“Kip later told Dr. Orin Bolstad that the Prozac was effective at alleviating the voices in his head and reducing the stress levels he felt; he characterized the summer he was in therapy and on Prozac as a ‘wonderful time’ and the ‘best summer ever,’” the Swanson study read.
Yet after only three months on the medication, Kinkel went off of it. Frontline reported that Kinkel had requested to be off the medication, but how the decision was finally made with the parents is unknown. Swanson suggested that it was because of Bill’s feelings toward psychiatry as a whole:
“My dad wasn’t too excited about it,” Kinkel’s sister said. “He felt that psychologists were like chiropractors, in the sense that they may not be as heavily needed as we think.”
Faith also told Dr. Hicks that her husband was not particularly supportive of counseling, did not think it would be helpful and did not want to participate.
Still, Bill was desperate to help his son, so he turned to one of the only thing he could think of: Guns.
“I have just killed my parents!”
When Kinkel was arrested for purchasing the gun at school, the police confiscated the firearm and sent him home with his father, Bill. But neither mentioned the multiple guns that the Kinkels had at their residence to the police.
According to Frontline, Kinkel had carried a fascination with guns for years. Bill, who staunchly opposed guns, never felt comfortable about it. However, Kinkel’s counselor, Dr. Hicks, did feel that it would be an appropriate bonding experience between the two.
As a gun owner himself, Hicks was able to speak openly and positively with Kinkel about firearms. Hicks would later say that he would never condone giving a patient like Kinkel a firearm.
Bill tried to appease Kinkel at first by purchasing him a BB gun and knives. But, as friends of the family stated, Kinkel kept insisting that his father buy him a real gun. Seeing that as a potential way to reach out to his son, Bill purchased Kinkel a Glock with the understanding that it would have to be locked up, fired only with Bill around, the money for the gun would have to come from Kinkel’s own money and safety classes needed to be taken. Under those same conditions, Bill bought Kinkel a semi-automatic rifle that same the year.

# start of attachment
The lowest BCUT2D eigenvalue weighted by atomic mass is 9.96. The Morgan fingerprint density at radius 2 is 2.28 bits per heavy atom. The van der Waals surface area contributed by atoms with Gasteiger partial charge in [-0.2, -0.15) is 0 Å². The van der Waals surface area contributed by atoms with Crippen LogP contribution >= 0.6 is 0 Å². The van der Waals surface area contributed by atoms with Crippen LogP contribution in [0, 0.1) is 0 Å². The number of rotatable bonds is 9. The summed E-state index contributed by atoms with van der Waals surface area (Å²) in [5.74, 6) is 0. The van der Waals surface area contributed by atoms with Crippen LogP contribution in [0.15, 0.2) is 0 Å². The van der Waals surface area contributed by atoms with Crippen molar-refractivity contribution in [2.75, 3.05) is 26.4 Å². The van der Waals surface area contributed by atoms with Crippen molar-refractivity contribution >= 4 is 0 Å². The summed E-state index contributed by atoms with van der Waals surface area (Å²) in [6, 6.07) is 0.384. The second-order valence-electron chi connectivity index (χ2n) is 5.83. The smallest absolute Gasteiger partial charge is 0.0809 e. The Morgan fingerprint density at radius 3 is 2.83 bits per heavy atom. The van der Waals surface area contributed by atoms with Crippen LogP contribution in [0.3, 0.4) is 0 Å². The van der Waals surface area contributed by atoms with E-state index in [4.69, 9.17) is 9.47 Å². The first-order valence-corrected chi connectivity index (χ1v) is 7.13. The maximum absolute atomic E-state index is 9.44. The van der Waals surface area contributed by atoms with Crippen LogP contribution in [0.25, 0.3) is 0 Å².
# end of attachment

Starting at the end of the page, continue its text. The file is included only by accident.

What Bill didn’t know was that his son had also been purchasing guns from friends.
According to Frontline, Kinkel was able to purchase an old sawed-off shotgun that way, as well as another handgun from a friend in the summer of 1997.
And then there were the bombs.
Numerous explosives were found in Kinkel’s house after the school shooting, which he had made using guide books like “The Anarchist’s Cookbook.” Kinkel would set the bombs off at a nearby quarry if he was having a bad day.
While shooting off firearms and playing with explosives is nothing unheard of for teenagers, Kinkel’s paranoid schizophrenia was also coming into play. While he had multiple delusions during this period, one made him believe that China would invade the United States, which he was preparing for — which is why he stocked up weapons, according to Frontline.
Finally, there was the gun that Kinkel bought at school that ultimately got him arrested.
When Bill took his son home from the police station that day, he called a friend, stating, “I don’t know what to do at this point” and that his son was completely out of control. According to Frontline, Bill threatened to take all of his son’s guns away.
Later that day, Kinkel took the rifle his father had given him and killed both his parents. After doing this, he listened to music from his favorite film, “Romeo + Juliet,” and wrote about what had just occurred: